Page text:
The legacy of imperial Spain was shaped by many hands. Chief among them was the towering figure of King Philip II, the cultivated Spanish monarch whom a contemporary once called "the arbiter of the world". Cheerful and pious, he inherited vast authority from his father but felt himself unworthy to wield it. His 42-year reign changed the face of the globe forever.
Alongside Philip we find the entitled descendants of New Spain's original explorers - men who, like their king, came into possession of land they never conquered and wielded supremacy they never sought. Here too are the Roman Catholic religious leaders of the Americas, whose internecine struggles created possibilities that the emerging Jesuit order was well positioned to fill. With the sublime stories of arms and armadas, kings and conquistadors come tales of the ridiculous: the opulent parties of New Spain's wealthy hedonists and the unexpected movement to encourage Philip II to conquer China.
Finally, Hugh Thomas unearths the first indictments of imperial Spain's labor rights abuses in the Americas - and the early attempts by its more enlightened rulers and planters to address them. Written in the brisk, flowing narrative style that has come to define Hugh Thomas' work, the final volume of this acclaimed trilogy stands alone as a history of an empire making the transition from conquest to inheritance - a history that Thomas reveals through the fascinating lives of the people who made it.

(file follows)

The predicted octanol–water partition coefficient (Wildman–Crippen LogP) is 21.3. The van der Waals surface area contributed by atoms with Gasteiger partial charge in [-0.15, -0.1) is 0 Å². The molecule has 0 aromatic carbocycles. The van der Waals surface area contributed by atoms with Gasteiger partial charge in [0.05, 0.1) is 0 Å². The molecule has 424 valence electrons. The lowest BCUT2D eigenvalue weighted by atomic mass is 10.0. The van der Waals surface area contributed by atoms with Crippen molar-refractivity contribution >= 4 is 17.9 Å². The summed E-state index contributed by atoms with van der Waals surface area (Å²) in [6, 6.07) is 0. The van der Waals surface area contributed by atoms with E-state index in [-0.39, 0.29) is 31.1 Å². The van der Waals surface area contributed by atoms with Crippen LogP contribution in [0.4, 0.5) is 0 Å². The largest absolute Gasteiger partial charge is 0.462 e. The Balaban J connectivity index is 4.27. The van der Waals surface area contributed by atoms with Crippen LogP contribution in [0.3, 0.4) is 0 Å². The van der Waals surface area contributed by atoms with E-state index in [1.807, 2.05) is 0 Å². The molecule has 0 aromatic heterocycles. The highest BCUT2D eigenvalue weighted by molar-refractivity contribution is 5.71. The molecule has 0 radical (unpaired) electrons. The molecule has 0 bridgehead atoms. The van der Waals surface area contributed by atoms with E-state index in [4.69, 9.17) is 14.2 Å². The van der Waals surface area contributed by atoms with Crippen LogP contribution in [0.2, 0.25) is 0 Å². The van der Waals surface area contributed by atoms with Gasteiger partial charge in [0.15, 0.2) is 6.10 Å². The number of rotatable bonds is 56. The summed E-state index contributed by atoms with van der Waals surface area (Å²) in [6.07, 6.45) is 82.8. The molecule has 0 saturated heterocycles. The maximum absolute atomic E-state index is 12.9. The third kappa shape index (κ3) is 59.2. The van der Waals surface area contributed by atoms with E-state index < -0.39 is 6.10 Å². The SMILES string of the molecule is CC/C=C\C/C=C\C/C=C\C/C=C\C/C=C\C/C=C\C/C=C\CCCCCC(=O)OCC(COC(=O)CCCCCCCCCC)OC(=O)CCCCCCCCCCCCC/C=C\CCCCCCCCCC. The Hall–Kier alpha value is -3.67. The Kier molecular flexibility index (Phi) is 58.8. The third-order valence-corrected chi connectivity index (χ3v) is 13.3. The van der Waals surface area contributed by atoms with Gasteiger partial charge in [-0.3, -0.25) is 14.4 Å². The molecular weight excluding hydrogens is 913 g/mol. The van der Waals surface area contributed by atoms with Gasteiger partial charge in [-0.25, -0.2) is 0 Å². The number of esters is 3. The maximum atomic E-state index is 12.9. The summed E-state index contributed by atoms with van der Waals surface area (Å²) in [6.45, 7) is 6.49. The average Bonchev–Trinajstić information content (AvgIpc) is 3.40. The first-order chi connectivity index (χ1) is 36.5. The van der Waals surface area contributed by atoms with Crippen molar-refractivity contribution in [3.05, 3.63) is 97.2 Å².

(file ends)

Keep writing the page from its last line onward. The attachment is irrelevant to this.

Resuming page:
©2014 Hugh Thomas (P)2015 Tantor
"A sweeping, encyclopedic history of the arrogance, ambition, and ideology that fueled the quest for empire." (Kirkus)
I have read four books from Mr. Thomas. Conquest, Cuba, Rivers of Gold, Charles V , this is my first audiobook.
Any one who has read one of his books knows that there will be wealth of references to people and places and quotes, all in Spanish. Almost half the book is in Spanish as expected.
How is it possible then that Random/ Pinguin and Mr. Thomas would agree to launch an audiobook read by a narrator who doesn't speak a word of Spanish??
has no notion of how spanish letters are pronounced to be able to read them. Not even the right pronunciation of country names like Chile! Then slows down to a attempt to pronounce each word distracting rhe listener from the flow.
Not the narrrators fault if there was no evaluation by the author or publisher. He actually has a nice voice in english. But zero quality control from the author or the publisher! Have they listened to the book? Very disappointing! Not a good experience at all.
A thorough and fair account of the Spanish conquest, although it never really comes alive. Ruined by a wooden narrative with mispronunciation of just about every word that can be mangled. How could Audible.com release a version this bad? I've never seen anything like it.
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